Tuesday, August 21, 2007
Carmel on the Case: Security Badges
In the world we live in today, with terrorist threats and memories of 9/11, security is a significant issue. So you might think lost security badges would raise concerns but that's not necessarily the case. Investigative reporter Carmel Cafiero has more.
WSVN -- From the air to the sea, security is a top concern, so imagine what harm a bad guy could do with access to the seaport and airport, add to that credentials that identify the person as a state licensed security guard working for a local company.
Unidentified Man: "If they fell into the wrong hands, nowadays it could be for sale for terrorism."
This man, who asked we not reveal his identity, says these credentials were found in the parking lot of an apartment building in Miami. With them, an impostor could have access to secure areas at both Miami International Airport and the Port of Miami.
The good Samaritan was shocked when he tried to return the IDs. He says the Port of Miami told him to put the identification badge in the mail.
Unidentified Man: "To drop it in the mail. I said, 'No, I am not going to drop it in the mail.' She said, 'Well, I'm not a carrier, I am not going to pick it up either.' I said, 'OK, fine, very well.' That's why I called you."
He says he didn't think it was safe to put such sensitive credentials in the mail.
James Maes: "I think the individual who found the credential should be commended."
Assistant Port Director James Maes thinks it would have been safe to return the badge by mail but admits the badge should not be in the wrong hands.
James Maes: "This would allow an individual to actually get into some restricted access areas on the seaport."
At Miami International Airport, authorities were so concerned that Seven News had the ID we were told to return it immediately.
Marc Henderson: "We are not opposed to going to get it."
Marc Henderson says MIA would also not object to the ID being returned by mail but would have also picked it up. At the airport, the ID would have granted access to the concourses but not the tarmac.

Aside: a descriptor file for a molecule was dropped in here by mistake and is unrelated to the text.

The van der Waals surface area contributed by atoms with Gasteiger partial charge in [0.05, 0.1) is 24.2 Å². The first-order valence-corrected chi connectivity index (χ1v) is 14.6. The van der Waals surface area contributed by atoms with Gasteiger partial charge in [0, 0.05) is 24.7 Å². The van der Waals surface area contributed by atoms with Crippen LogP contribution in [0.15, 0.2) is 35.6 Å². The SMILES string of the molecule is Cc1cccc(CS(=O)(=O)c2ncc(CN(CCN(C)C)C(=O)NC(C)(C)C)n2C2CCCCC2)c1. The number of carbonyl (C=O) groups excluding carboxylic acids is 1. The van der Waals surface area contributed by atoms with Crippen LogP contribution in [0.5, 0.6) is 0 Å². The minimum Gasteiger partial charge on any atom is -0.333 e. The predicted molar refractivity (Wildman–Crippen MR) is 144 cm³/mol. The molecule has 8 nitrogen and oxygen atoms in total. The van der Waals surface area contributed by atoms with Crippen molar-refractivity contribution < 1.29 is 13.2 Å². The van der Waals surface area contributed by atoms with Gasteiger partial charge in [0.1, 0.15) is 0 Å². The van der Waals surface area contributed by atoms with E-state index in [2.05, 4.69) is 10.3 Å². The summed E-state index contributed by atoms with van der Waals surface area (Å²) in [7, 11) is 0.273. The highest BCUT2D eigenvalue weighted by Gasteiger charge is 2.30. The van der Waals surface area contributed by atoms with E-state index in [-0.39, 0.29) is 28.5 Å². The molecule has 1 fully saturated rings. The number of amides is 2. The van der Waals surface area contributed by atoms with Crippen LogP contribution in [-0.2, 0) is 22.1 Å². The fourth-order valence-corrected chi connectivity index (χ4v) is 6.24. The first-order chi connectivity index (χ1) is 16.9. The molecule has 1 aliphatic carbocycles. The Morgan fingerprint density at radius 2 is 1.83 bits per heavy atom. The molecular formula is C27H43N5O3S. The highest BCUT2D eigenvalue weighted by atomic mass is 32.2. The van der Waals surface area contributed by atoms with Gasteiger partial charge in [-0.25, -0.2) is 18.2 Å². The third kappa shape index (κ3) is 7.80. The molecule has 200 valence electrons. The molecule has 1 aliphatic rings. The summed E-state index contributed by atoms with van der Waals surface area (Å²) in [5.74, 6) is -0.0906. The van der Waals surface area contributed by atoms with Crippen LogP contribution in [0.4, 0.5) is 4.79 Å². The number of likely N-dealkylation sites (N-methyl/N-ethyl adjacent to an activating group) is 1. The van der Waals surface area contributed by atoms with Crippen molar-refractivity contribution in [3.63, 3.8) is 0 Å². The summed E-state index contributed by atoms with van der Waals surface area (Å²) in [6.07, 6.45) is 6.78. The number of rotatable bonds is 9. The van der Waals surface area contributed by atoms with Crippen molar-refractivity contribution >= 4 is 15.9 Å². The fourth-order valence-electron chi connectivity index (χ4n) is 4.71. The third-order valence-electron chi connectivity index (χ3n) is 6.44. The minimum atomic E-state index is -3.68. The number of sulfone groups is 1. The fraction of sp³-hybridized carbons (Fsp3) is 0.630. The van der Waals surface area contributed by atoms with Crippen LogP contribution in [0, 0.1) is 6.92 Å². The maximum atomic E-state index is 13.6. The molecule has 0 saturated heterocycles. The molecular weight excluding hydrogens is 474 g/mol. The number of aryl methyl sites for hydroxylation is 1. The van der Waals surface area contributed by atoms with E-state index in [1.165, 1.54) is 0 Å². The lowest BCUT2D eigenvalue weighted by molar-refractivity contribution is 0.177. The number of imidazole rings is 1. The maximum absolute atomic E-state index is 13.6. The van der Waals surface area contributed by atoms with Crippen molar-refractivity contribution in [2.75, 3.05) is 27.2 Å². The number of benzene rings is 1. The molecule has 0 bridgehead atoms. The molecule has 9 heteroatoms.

The man who had the lost IDs told us he had left messages at the airport.
Unidentified Man: "And I never received a call back from the International Airport."
MIA says they checked and could not locate such a message.
Marc Henderson: "We have not been able to identify anybody during those particular days that had called, left a message and said, 'I've got the badge, you know, please give me a call back.'"
There was also a badge for a security company. The man tried to call it as well.
Carmel Cafiero: "You couldn't reach the security company?"
Unidentified Man: "No, I couldn't. I searched on the website and also called 411, and there was no number for that particular security company."
Carmel Cafiero: "It took some doing, but we finally located the security company. It is operating from a private home inside a gated community in Miami. No one would discuss the missing ID's with us. However, we did find the owner of those missing IDs."
Carlos Cardenas explained, through an interpreter, the ID was stolen from his car.
Carlos Cardenas' Interpreter: "Basically, he says, it ruined him, it took away his life."
Before the loss, Carlos' job was to make sure fired cruise ship workers left the country. He says, after his ID was stolen, his boss fired him, so he is now working in construction. Cardenas was grateful to get the ID back and now hopes to get his job back.
Carlos Cardenas: "Oh, hank you."
Carmel Cafiero: "You're welcome."
Carmel Cafiero: "For the most part this case ended well because an honest person found them, but the question remains what could have happened if the IDs had fallen into the wrong hands?"
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